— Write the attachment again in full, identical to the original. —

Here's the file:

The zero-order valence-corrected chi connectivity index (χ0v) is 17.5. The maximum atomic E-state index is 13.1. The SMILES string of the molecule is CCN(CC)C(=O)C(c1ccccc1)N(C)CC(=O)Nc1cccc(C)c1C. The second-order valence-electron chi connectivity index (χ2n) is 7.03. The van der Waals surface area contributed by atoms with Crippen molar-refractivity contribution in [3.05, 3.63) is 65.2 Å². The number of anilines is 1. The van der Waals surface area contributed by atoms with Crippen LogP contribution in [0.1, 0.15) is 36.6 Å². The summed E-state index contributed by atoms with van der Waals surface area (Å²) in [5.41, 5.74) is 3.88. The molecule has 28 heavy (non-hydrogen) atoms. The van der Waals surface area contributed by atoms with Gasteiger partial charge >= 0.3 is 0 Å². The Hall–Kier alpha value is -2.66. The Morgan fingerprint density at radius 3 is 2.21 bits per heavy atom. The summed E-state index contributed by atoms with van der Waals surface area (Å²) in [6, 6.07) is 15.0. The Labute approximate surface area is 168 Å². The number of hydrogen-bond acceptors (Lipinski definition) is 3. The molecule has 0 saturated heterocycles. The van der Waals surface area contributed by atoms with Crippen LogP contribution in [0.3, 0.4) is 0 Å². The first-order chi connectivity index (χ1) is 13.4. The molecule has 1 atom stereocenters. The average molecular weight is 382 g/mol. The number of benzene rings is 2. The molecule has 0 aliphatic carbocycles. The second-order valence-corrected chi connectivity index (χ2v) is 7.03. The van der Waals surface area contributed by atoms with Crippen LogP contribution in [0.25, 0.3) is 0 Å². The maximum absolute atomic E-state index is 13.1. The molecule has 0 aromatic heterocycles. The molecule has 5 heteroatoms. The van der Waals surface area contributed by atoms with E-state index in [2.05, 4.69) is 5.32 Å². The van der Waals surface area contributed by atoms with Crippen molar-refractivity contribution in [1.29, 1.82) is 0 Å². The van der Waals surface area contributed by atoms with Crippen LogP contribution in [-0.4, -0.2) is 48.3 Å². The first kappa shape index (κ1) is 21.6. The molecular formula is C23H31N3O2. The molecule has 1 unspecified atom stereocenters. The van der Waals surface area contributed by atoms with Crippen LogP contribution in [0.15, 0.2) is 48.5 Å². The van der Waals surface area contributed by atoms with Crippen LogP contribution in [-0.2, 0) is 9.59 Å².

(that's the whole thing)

The zero-order valence-corrected chi connectivity index (χ0v) is 17.5. The maximum atomic E-state index is 13.1. The SMILES string of the molecule is CCN(CC)C(=O)C(c1ccccc1)N(C)CC(=O)Nc1cccc(C)c1C. The second-order valence-electron chi connectivity index (χ2n) is 7.03. The van der Waals surface area contributed by atoms with Crippen molar-refractivity contribution in [3.05, 3.63) is 65.2 Å². The number of anilines is 1. The van der Waals surface area contributed by atoms with Crippen LogP contribution in [0.1, 0.15) is 36.6 Å². The summed E-state index contributed by atoms with van der Waals surface area (Å²) in [5.41, 5.74) is 3.88. The molecule has 28 heavy (non-hydrogen) atoms. The van der Waals surface area contributed by atoms with Gasteiger partial charge >= 0.3 is 0 Å². The Hall–Kier alpha value is -2.66. The Morgan fingerprint density at radius 3 is 2.21 bits per heavy atom. The summed E-state index contributed by atoms with van der Waals surface area (Å²) in [6, 6.07) is 15.0. The Labute approximate surface area is 168 Å². The number of hydrogen-bond acceptors (Lipinski definition) is 3. The molecule has 0 saturated heterocycles. The van der Waals surface area contributed by atoms with Crippen LogP contribution in [0.3, 0.4) is 0 Å². The first-order chi connectivity index (χ1) is 13.4. The molecule has 1 atom stereocenters. The average molecular weight is 382 g/mol. The number of benzene rings is 2. The molecule has 0 aliphatic carbocycles. The second-order valence-corrected chi connectivity index (χ2v) is 7.03. The van der Waals surface area contributed by atoms with Crippen LogP contribution in [0.25, 0.3) is 0 Å². The maximum absolute atomic E-state index is 13.1. The molecule has 0 aromatic heterocycles. The molecule has 5 heteroatoms. The van der Waals surface area contributed by atoms with E-state index in [2.05, 4.69) is 5.32 Å². The van der Waals surface area contributed by atoms with Crippen molar-refractivity contribution in [1.29, 1.82) is 0 Å². The van der Waals surface area contributed by atoms with Crippen LogP contribution in [-0.4, -0.2) is 48.3 Å². The first kappa shape index (κ1) is 21.6. The molecular formula is C23H31N3O2. The molecule has 1 unspecified atom stereocenters. The van der Waals surface area contributed by atoms with Crippen LogP contribution in [0.15, 0.2) is 48.5 Å². The van der Waals surface area contributed by atoms with Crippen LogP contribution in [-0.2, 0) is 9.59 Å².